Gordon Brown has warned the alcohol and retail industries that they must work harder to curb underage and binge-drinking, or face tougher action from the government.

The Prime Minister issued the threat at a Downing Street summit attended by manufacturers and retail industry representatives last week.

Restrictions on the advertising of alcohol, including a possible pre-9pm ban on alcohol ads on TV, were some of the ideas mooted at the conference, as was restricting where alcohol can be displayed in a store.

The government is also looking into introducing tighter controls on price-cutting promotions - an idea that was not well received by independent retailers.

Dean Holborn of Holborns in Redhill, Surrey, said that promotions were vital to his business, as they helped to drive sales in his store. "Controlling promotions would also be hugely unfair to the hundreds of customers who drink responsibly and just want to save a few pounds," he said.

Peter Sichel, who owns a Spar store in Holmer Green, Buckinghamshire, added that today's binge-drinking culture should be blamed on a lack of education, rather than on price.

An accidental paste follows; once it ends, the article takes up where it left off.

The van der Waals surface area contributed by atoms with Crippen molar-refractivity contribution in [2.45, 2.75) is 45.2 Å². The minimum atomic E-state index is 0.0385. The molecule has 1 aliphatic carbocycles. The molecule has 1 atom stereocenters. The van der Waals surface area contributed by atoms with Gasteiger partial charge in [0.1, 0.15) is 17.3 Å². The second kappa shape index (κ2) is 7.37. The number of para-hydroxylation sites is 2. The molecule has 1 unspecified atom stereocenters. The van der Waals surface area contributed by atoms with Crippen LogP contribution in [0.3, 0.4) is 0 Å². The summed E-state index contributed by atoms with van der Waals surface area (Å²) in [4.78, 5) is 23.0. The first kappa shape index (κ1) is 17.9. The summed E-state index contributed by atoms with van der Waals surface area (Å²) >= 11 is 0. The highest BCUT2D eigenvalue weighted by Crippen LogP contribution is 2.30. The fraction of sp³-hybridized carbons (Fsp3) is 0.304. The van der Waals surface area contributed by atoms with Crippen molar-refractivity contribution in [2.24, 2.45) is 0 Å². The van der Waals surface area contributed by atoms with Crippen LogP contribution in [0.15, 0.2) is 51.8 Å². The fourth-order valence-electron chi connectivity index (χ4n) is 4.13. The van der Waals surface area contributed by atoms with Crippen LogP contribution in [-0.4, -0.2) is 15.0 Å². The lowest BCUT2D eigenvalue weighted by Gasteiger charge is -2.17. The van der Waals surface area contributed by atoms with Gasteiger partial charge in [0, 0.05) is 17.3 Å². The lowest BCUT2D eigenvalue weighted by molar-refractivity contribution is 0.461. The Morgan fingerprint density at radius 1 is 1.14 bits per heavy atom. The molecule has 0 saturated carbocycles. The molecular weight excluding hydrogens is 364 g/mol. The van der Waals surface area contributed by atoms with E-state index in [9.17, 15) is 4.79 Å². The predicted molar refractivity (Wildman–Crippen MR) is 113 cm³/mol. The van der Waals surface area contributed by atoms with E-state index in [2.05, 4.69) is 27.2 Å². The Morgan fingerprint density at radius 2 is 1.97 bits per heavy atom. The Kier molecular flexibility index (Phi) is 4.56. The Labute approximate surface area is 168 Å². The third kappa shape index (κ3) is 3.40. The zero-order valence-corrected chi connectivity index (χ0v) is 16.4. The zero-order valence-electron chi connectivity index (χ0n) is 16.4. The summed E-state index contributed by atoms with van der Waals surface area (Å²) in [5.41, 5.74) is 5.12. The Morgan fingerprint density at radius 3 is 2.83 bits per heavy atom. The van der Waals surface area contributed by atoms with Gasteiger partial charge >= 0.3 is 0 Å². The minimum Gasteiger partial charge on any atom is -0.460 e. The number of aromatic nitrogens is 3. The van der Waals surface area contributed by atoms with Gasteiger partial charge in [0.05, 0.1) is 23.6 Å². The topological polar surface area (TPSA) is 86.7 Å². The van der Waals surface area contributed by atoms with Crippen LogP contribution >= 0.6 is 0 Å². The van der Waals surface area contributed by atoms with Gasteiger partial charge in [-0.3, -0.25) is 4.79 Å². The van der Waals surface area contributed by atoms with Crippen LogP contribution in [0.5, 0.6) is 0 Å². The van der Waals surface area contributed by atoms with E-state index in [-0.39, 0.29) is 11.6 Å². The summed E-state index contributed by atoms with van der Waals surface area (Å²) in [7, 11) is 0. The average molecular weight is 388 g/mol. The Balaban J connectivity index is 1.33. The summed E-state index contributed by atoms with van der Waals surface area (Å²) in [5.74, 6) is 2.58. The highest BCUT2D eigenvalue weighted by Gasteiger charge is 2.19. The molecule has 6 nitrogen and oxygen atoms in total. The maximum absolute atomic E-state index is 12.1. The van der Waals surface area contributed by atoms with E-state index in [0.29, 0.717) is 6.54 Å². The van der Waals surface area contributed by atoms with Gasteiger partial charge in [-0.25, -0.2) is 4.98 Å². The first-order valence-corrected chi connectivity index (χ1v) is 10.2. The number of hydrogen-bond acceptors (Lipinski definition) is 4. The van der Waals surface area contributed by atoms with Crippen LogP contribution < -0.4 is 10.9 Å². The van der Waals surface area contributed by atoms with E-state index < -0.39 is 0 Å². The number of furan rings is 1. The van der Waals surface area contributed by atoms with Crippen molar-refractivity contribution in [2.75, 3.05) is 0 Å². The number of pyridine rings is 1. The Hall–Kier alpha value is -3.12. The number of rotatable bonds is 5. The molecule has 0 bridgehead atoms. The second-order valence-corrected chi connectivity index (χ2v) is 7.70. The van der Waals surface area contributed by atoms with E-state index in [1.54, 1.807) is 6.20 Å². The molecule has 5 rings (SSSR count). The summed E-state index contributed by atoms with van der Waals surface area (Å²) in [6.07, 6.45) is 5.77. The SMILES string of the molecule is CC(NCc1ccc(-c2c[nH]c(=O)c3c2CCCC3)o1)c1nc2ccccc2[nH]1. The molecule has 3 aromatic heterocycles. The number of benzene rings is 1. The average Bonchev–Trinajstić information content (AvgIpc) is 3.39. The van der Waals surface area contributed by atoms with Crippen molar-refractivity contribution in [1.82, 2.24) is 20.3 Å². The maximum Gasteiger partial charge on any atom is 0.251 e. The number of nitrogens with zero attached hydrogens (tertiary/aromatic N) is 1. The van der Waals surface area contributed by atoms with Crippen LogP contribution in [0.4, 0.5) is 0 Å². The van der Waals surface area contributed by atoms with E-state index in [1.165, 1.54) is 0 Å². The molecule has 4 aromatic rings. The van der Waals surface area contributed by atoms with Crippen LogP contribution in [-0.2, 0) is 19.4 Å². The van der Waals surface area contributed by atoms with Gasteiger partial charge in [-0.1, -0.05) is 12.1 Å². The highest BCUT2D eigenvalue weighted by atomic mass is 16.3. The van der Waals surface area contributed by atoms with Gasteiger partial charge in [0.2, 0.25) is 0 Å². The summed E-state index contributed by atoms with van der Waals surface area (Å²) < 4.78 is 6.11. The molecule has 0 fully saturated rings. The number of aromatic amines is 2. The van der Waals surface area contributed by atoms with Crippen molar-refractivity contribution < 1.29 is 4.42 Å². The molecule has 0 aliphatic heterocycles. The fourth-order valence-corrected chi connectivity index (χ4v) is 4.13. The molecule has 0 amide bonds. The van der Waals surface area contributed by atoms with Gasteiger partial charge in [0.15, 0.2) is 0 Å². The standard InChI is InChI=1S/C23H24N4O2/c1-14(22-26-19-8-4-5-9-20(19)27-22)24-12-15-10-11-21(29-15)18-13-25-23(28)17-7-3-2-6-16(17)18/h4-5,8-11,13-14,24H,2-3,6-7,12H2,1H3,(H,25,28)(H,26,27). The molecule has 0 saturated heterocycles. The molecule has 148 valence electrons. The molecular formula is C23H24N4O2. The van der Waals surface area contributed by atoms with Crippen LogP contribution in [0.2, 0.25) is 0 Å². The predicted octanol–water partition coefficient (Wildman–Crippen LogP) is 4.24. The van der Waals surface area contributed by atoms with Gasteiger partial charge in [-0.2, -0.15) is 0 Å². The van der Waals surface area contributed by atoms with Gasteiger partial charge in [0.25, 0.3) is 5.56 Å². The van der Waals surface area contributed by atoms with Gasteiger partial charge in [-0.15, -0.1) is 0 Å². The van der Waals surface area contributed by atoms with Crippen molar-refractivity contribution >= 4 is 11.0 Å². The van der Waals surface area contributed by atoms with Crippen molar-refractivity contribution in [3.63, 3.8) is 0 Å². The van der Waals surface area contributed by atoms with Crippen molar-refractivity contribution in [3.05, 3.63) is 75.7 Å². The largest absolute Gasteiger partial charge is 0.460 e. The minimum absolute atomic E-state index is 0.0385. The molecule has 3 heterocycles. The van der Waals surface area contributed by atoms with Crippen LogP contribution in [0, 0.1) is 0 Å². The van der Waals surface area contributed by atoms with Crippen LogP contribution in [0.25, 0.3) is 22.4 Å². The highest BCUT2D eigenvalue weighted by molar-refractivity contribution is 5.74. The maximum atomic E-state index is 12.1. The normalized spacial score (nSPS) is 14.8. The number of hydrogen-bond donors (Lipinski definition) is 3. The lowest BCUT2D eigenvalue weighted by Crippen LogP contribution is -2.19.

"This is a cultural, not a pricing issue," he said. "The messages sent out about alcohol consumption are unclear, and many consumers do not understand them."
Meanwhile, Tesco chief executive Sir Terry Leahy called for the onus to be placed much more on parents, by calling for a rise in the age limit for drinking at home. At present, children can drink legally in the home from the age of five.

Leahy's call came as an independent complaints panel found Tesco to be in breach of the Code of Practice for selling and promoting alcohol.

The breach related to a 'buy 12 cans get 12 cans free' promotion that the supermarket ran during the St Patrick's Day holiday period. The promotion encouraged "immoderate consumption of alcohol", the complaints panel said.
Meanwhile, the Home Office unveiled an enforcement campaign to start in the first week of December, which as well as making underage test purchases will target retailers seen to be serving customers who are already drunk.

It will focus on stores in areas where there are high levels of alcohol-related crime and disorder. The Home Office said the campaign would target 1,500 premises in 90 areas.